Recently, the Golden History Museums received a $25,000 grant from the Institute of Museum and Library Services, an independent federal agency, to create a short documentary about the Astor House, Richie said. The documentary will include its preservation and its meaning to the community. It is expected that the film will be finished in time to show it at the newly renovated Golden History Museum, 923 10th St., next year.

The Astor House, which is owned by the city and operated by the Golden History Museums, has been a business in Golden for 150 years, Richie said. “Its story is one of change.”

Like many other historic houses across the U.S., the Astor House has been struggling to make it as a stand-alone museum for quite some time, Richie said.

For the past decade, it saw only about 2,000 visitors annually, he said. And it cost $38 in operation fees per visitor, in exchange for the $3 admission fee, Richie added.

“We knew we had to do something with the business,” he said. The history museums “never intended to open the Astor House as it was.”

The museums will continue to work with city council “to find the right way forward” for the Astor House, Richie said.

Golden Mayor Marjorie Sloan said she was a little ambivalent about having a beer museum at the Astor House because of the popularity of the downtown area as it is.

The consultant’s discoveries “made the decision easier,” Sloan said.

However, the Astor House is a part of Golden’s historical heritage, she said, and it needs to be protected and preserved in a way that is a right fit for both the Astor House and the town.

“It’s important to remind people who live in Golden, and those who visit Golden, of the great legacy of our town,” Sloan said.

The Astor House has been closed since September 2015 for it to undergo a major rehabilitation and preservation project, which cost approximately a half-million dollars. Rehabilitation included recreating the back yard and stabilizing the structure — retaining walls and ensuring the foundation. Asbestos was discovered in vast areas of the Astor House during renovation, forcing removal of much of the interior. This included removing the HVAC system and removing the walls’ plaster coatings and wallpaper. The asbestos abatement was completed in May 2016.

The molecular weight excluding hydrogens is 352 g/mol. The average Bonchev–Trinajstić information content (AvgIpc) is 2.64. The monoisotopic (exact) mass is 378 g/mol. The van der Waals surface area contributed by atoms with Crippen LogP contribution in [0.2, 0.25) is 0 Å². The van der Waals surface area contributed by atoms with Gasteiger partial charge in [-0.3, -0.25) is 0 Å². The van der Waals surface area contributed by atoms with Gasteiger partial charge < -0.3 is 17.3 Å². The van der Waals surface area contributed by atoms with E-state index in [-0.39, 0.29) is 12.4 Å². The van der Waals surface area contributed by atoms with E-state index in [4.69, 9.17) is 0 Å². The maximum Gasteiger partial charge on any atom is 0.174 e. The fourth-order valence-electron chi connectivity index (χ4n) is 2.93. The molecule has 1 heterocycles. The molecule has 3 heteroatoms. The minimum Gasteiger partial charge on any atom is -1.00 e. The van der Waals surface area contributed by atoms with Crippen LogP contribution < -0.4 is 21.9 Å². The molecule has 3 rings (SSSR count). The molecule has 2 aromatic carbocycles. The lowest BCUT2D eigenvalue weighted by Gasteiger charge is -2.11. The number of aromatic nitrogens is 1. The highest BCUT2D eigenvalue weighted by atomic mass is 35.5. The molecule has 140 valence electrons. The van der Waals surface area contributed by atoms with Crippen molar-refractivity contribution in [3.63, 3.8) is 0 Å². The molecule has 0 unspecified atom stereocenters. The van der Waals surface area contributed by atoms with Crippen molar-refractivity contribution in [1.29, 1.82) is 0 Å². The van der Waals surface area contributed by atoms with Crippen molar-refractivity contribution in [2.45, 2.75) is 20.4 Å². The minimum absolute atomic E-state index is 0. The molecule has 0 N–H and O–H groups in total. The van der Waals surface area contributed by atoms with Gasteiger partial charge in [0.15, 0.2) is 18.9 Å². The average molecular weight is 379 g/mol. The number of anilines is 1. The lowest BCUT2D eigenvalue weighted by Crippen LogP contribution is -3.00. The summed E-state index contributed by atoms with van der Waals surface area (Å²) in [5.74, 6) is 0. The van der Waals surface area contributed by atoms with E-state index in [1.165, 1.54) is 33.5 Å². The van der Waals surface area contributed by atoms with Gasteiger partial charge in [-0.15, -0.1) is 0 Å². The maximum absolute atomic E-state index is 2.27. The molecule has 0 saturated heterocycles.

However, “we discovered some cool items during the structural rehab,” Richie said, “including mess hall forks, a beer bottle opener, a soap dish, comb and most interestingly, the signature block of the builder and designer.”

The items are already on display at the Golden History Museum.

First ad ran in 1867

On Sept. 11, 1867, The Transcript published the Astor House’s first ad, proclaiming it was open for business as a hotel. At that time, it was owned and operated by Seth Lake. It was rented to other proprietors for a period of time until Ida Goetz, a widowed German immigrant, bought it in 1892.

It served as a boardinghouse well into the 20th century, Gardner said, but as part of urban renewal efforts, in 1971, the Astor House was targeted to be destroyed to become a parking lot. Thus, the Golden Landmarks Association was formed, primarily, to save the Astor House.

In June 1972, Golden residents voted and 69 percent favored saving the Astor House.

“The Golden Landmarks Association wanted to save the Astor House both for its own historic importance as a frontier hotel from territorial times, and as a representative of that important era of our history — a time when Golden was Colorado’s capitol,” Gardner said. “Without the Golden Landmarks Association, there would be no Astor House today.”

The city values and appreciates the citizen and resident contributions that saved the Astor House, Sloan said, calling it a standing tribute to the group’s efforts.

“The community is invested in the Astor House, and it has a lot of potential as a public asset,” said Bill Litz, president of the Golden Landmarks Association.

But, he added, “it has to be able to sustain itself on some level, or it won’t be here in another 150 years.”